However, the lawsuit alleges that it was only after Wheeler placed Smith in a bear hug that he ordered him to place his hands behind his back and that the bear hug made it impossible for Smith to comply with the demand.

The video then shows Wheeler lifting Smith up and slamming him to the ground as Smith cries out in pain and asks, "What are you doing?"

The city said that Wheeler used a "physical control technique to place the subject on the ground so handcuffs could be applied."

The video shows two other officers responding to the scene and helping Wheeler and Henry handcuff Smith, who can be heard crying and screaming, "You broke my wrist," to which one of the officers says, "Yeah, he might be broke."

The lawsuit said that Smith's left wrist was fractured during the encounter.

After realizing he was injured, the officers removed the handcuffs, rolled Smith over, and notified the dispatcher to call emergency services.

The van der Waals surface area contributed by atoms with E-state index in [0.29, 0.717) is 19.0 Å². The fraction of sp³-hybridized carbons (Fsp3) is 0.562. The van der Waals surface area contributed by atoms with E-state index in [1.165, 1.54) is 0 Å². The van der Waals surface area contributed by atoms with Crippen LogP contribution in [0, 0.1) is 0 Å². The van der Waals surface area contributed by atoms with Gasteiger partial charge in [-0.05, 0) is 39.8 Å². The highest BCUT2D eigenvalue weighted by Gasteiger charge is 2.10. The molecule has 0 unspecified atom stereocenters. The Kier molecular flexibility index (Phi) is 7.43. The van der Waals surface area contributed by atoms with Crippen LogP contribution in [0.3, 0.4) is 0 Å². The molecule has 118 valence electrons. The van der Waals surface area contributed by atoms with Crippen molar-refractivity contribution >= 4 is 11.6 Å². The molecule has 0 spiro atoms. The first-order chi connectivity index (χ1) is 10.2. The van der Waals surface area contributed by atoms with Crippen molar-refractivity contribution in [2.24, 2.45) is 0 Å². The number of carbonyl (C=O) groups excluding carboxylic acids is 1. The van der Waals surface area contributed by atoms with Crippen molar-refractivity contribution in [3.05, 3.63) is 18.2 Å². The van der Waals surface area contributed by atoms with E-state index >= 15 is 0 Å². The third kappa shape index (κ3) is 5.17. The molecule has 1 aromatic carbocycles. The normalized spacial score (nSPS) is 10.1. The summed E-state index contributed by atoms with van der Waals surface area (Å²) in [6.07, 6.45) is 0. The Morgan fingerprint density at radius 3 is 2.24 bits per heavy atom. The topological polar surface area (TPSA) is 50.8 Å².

When Wheeler informed Smith that he had a warrant against him, Henry corrected Wheeler and the two other officers, telling them that it was another man who had the felony warrants against him — not Smith.

Wheeler is heard on the body camera video saying he thought Smith was the one with the warrant, to which Henry responds, "No, 'cause there's two different people. That's what I was trying to figure out if I had missed something, when you told him to put his hands behind his back."

Smith declined medical treatment after an ambulance was called to the scene as he was "scared of what additional ill-treatment awaited him at the hands of the several law enforcement" surrounding him, the lawsuit states.

When Smith went to a hospital later that day, he was told he had sustained "distal
radial and ulnar fractures" in his left wrist.

Haugabrook told BuzzFeed News that Smith did not not have the financial resources to seek treatment.

He added that Smith was not focused on getting the officers who detained him fired. The goal of the lawsuit, Haugabrook said, is to "help with this movement around the world to rectify police brutality... and for police reform and accountability."